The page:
This increase, creating a relatively generous curve that’s certainly not as dramatic as you might expect, would get ZEV sales up to 100% by 2035—meeting Governor Newsom’s goal. To be completely fair, this is only part of a rather large number of changes to the market that would need to happen for this to be viable, including greater infrastructure of charging stations. California is already one of the easiest places to own and enjoy an EV or PHEV, but expansion is still planned and being executed at this point.
ZEV Goals and Requirements
In order to ensure that these goals are not only met but that California drivers have good vehicles, CARB has also outlined requirements they expect all vehicles to meet. This includes that all ZEVs must have at least 150 miles of range, with warranties covering the battery and motor. PHEVs must have at least 50 miles of electric-only range by the time this transition is complete in 2035. The goal here is to ensure that California’s drivers have excellent vehicles that they can rely on and that manufacturers won’t swoop in with shoddy, rushed ZEV models that drivers are forced to buy.
Light-Duty and Medium-Duty Vehicles
The standards and requirements for ZEV models are primarily focused on passenger vehicles, but other things like trucks aren’t being overlooked. CARB’s plan would establish new emissions regulations for light-duty and medium-duty trucks (and similar vehicles), even as they continue to be available as ICEVs. The goal is to not disrupt industries that are important to California—while still driving down emissions across the board as much as possible. This is going to be a challenge, though, since so much of EV development right now is focused on passenger vehicles rather than commercial models
Overall, the plans are set to help reduce emissions from commercial vehicles, including trucks used in fleets for a wide range of purposes. Most of this focus is on allowing ICEVs to continue to operate, but to reduce their cold-start emissions. The plans are also working to ensure that there is no backsliding of standards for ICEVs as ZEVs start to become more readily available for commercial fleets.
Finally, the CARB plan will also set new standards to help lower maximum exhaust and evaporative emissions. These standards will affect light- and medium-duty trucks, as well as other passenger vehicles on the road.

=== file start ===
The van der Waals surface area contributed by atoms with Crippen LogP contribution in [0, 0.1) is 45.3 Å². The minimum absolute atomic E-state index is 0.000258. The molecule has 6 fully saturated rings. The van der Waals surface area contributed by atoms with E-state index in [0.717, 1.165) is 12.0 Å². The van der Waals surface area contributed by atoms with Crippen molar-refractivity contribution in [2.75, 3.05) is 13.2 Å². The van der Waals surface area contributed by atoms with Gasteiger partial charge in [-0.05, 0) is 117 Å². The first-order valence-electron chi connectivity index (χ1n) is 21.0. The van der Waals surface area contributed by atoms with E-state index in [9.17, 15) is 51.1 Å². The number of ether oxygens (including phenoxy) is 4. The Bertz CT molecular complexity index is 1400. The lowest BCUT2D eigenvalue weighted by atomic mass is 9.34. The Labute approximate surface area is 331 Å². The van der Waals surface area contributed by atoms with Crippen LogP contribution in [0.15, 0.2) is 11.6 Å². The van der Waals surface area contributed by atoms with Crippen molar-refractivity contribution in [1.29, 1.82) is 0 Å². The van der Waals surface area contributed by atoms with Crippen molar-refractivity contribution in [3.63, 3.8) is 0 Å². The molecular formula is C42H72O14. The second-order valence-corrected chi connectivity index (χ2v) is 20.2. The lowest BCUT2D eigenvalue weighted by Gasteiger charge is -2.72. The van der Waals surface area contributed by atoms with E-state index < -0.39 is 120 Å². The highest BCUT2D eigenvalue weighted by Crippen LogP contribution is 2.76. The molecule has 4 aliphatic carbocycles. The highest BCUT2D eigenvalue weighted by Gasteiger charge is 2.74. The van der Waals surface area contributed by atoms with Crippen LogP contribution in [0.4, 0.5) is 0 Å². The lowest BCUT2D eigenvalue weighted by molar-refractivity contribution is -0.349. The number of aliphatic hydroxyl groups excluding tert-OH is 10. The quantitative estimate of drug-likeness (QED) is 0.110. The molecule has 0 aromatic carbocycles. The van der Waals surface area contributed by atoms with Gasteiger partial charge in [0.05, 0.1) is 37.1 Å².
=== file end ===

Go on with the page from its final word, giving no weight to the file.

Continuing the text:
Is This Fast Enough?
Although some people see these efforts as profoundly aggressive, particularly proponents of ICEVs and those who are fighting the move toward more EVs on the road, others are arguing that this is not aggressive enough. California might be known as a leader in clean-air regulations, but some critics have stated that the 2035 goal is much too slow for such a crucial issue. There have been calls to move the timeline up to 2030 instead, though that seems highly unlikely given the amount of work necessary to hit a 100% ZEV market in less than a decade. The biggest argument is that ICEVs being sold now will remain on the road for 10-20 years after they’re sold, so a 2035 deadline means there will still be plenty of cars spewing out high emissions well into the 2050s.
There’s also the argument that California is leading the way for many other states, which are watching this as a test-bed for their own future programs. If they’re a few years (or more) behind California—because they want to see how things work out, then they might not have similar goals to meet until 2040 or later. Critics and activists argue that every passing year with ICEVs on the road is another year that we really don’t have to waste. California (and other states) must therefore hurry up toward zero-emissions goals. No matter what happens, the results are going to be consequential—to say the least—and only time will tell if action was taken soon enough.